The space between the inner and outer cylinder is filled with fibrils (see Figure 2) that connect pre- and post-synaptic membrane cell [9,25,26]. Fibrils are neuroligin–neurexin complexes and influence the free diffusion of glutamate molecules in the cleft [9]. Their role seems to be fundamental in synaptic development and maturation ([27], and references therein) and the disruption of their arrangement seems to be connected with autism and other mind-associated conditions [1,28]. Fibrils are modelled as thin cylinders with a diameter of 14 nm (see Figure 1 in [9] and references reported therein) and seperated from each other by 6–22 nm.

Release of glutamate occurs when a vesicle, docked at any point on the AZ domain, fuses with the pre-synaptic membrane. The position (*x,y*) on the plane plays an important role in the shaping the time course and amplitude of the post-synaptic response [11,29]. The vesicle is assumed of spheric shape with an inner mean diameter of 12 nm and filled with different numbers of molecules depending on the concentration of glutamate [10,11,14,22,23,30,31].

When a pre-synaptic spike arrives to the AZ domain, the influx of Ca^{2+} activates the synaptic vesicle fusion machinery which basically constists of a complex of proteins (the SNARE complex) ([32] among many others). This machinery produces a fusion pore, which expands with a radial velocity ([18] and see tables in [31], for example). Glutamate molecules can start diffusion into the cleft when the size of the pore become equal to or greater than a molecule of glutamate. We have modelled the pore as a cylinder with a height of 12 nm because of the the thickness of the cell and vesicle membranes (6 + 6 nm).

On the PSD (red circle in Figure 2) the co-localized AMPARs and NMDARs are also modelled as cylinders protruding of 7 nm into the cleft. At the top of each of these cylinders, two circular hot spots, corresponding to the binding sites for glutamate are positioned. So far, the position of the receptors hot spots, is 13 nm from the AZ surface [12,13,19]. The height of both cylinders has been always considered as 20 nm (height of synaptic cleft). To contribute to the synaptic conductance, each receptor needs to be bound by at least two molecules of glutamate. The probability of transitioning to the open state with a single glutamate molecule bound is so low that we did not include this possibility in our model.

Glutamate molecules, in all the synaptic spaces, follow Brownian motion, limited only by the synaptic structures described above. The collision of a molecule with any of the above structures produces its bouncing motion, with the only exceptions being when a molecule hits a hot spot and the lateral wall. In the former case (binding site), the molecule is likely to bind (see below), while for the latter, it is lost from the synaptic space (absorbing boundary). In fact, the glial cells surrounding the synapse, with their high density of glutamate transporters, recover the molecules that have crossed the boundary and so we consider the probability of one of them returning to be negligible.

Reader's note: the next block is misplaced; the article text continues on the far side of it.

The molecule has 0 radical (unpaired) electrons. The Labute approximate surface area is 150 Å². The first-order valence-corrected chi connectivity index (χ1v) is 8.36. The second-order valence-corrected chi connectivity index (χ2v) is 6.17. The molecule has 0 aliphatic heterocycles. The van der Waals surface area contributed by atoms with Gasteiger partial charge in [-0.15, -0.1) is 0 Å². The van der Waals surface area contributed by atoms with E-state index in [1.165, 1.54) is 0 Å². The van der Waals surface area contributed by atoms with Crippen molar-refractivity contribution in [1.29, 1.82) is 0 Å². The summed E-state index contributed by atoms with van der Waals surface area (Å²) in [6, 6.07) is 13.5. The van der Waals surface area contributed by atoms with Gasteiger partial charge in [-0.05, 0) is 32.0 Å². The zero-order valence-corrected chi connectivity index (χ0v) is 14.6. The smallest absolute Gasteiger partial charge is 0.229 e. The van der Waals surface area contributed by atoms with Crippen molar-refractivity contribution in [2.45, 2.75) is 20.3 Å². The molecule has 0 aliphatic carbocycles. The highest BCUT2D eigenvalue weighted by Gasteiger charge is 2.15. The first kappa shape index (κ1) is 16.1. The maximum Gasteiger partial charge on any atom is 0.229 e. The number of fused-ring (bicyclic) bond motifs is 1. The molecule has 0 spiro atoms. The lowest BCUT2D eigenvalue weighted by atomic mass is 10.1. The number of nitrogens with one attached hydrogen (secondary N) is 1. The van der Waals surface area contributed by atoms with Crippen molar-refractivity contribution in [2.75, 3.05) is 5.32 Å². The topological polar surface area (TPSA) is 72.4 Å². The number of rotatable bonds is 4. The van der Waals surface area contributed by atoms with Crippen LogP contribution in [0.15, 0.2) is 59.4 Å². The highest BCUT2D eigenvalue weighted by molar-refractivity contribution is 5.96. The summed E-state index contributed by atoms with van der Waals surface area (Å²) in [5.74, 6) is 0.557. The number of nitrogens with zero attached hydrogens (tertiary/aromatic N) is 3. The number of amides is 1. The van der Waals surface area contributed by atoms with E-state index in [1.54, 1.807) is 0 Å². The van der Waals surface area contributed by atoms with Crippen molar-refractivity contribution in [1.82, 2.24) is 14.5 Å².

### Diffusion model of glutamate

Several different methods, for example Monte Carlo simulation (see [33,34], among many others) or similar alternatives (see [7,8,15,33], among many others) are used to simulate molecular Brownian motion. Most diffusion models, however, require both time and space discretization for the numerical simulation. For our diffusion process, we use Langevin equations, and, for numerical simulation, we discretize the time with a very small time step [40×10^{−15}*s* (40 femtoseconds)], but not the space. This method, in addition to the fine geometrical representation of the synaptic space, permits a very fine description of the 3D molecular motion [3,4,10-13,17,19,24,31,35]. In their standard form, Langevin equations are expressed as

where **r*** _{i}*(

*t*) is the position vector (

*x*,

_{i}*y*,

_{i}*z*) of the

_{i}*i*molecule at time

^{th}*t*and

**v**

*(*

_{i}*t*) is its velocity in the 3D space,

*m*is the molecular mass, a friction parameter depending on the absolute temperature [,

*k*being the Boltzman constant,

_{B}*D*the diffusion coefficient of glutamate, and

*T*the temperature in °

*K*] and ε =

*k*. As stochastic force, we have used a Gaussian white noise [ ] with intensity 2

_{B}T*εγ*.For numerical simulation, the following time discretized equations, have been used

where** Ω*** _{i}* is a random vector with three Gaussian components (

*x*,

_{i}*y*,

_{i}*z*) with mean 0 and σ = 1.

_{i}At time *t*_{0} = 0, all glutamate molecules, positioned inside the vesicle, move with a starting velocity (**v*** _{i}*), chosen according to a Maxwell distribution. At the same time

*t*= 0, the fusion pore start its opening following its radial velocity. For any time

*t*> 0 the pore size increases and, when its diameter is equal to the diameter of a glutamine molecule, diffusion into the cleft can start. Molecules are considered massless (virtual points defined only by their

*x,y,z*co-ordinates) except when they approach a receptor-binding site (see below).

Glutamate molecules diffusing in the cleft can reach the PSD represented by a 10 × 10 square matrix (**R**: *i*,*j*∈* R*). Each position